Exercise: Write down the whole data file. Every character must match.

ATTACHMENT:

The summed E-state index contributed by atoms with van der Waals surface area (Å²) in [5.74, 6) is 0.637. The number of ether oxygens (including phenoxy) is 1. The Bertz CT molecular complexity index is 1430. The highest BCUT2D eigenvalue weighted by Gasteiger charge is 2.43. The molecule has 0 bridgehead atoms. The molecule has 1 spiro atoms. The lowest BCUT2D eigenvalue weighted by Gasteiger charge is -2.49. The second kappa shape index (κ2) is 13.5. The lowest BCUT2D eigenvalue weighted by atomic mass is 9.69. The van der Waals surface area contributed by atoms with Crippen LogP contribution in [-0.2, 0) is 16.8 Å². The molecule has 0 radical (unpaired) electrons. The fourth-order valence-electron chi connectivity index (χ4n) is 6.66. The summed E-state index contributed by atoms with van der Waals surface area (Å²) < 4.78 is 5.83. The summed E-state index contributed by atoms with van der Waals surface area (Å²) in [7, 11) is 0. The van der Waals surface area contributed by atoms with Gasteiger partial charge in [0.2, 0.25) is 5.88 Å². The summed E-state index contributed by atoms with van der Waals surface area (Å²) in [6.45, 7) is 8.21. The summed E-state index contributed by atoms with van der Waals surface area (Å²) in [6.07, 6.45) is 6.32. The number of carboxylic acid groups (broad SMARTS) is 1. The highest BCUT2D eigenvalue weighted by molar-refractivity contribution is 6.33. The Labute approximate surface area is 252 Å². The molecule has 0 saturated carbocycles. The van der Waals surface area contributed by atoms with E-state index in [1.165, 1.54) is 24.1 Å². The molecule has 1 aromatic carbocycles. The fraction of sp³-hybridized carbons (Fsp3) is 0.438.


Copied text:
The summed E-state index contributed by atoms with van der Waals surface area (Å²) in [5.74, 6) is 0.637. The number of ether oxygens (including phenoxy) is 1. The Bertz CT molecular complexity index is 1430. The highest BCUT2D eigenvalue weighted by Gasteiger charge is 2.43. The molecule has 0 bridgehead atoms. The molecule has 1 spiro atoms. The lowest BCUT2D eigenvalue weighted by Gasteiger charge is -2.49. The second kappa shape index (κ2) is 13.5. The lowest BCUT2D eigenvalue weighted by atomic mass is 9.69. The van der Waals surface area contributed by atoms with Crippen LogP contribution in [-0.2, 0) is 16.8 Å². The molecule has 0 radical (unpaired) electrons. The fourth-order valence-electron chi connectivity index (χ4n) is 6.66. The summed E-state index contributed by atoms with van der Waals surface area (Å²) < 4.78 is 5.83. The summed E-state index contributed by atoms with van der Waals surface area (Å²) in [7, 11) is 0. The van der Waals surface area contributed by atoms with Gasteiger partial charge in [0.2, 0.25) is 5.88 Å². The summed E-state index contributed by atoms with van der Waals surface area (Å²) in [6.45, 7) is 8.21. The summed E-state index contributed by atoms with van der Waals surface area (Å²) in [6.07, 6.45) is 6.32. The number of carboxylic acid groups (broad SMARTS) is 1. The highest BCUT2D eigenvalue weighted by molar-refractivity contribution is 6.33. The Labute approximate surface area is 252 Å². The molecule has 0 saturated carbocycles. The van der Waals surface area contributed by atoms with E-state index in [1.165, 1.54) is 24.1 Å². The molecule has 1 aromatic carbocycles. The fraction of sp³-hybridized carbons (Fsp3) is 0.438.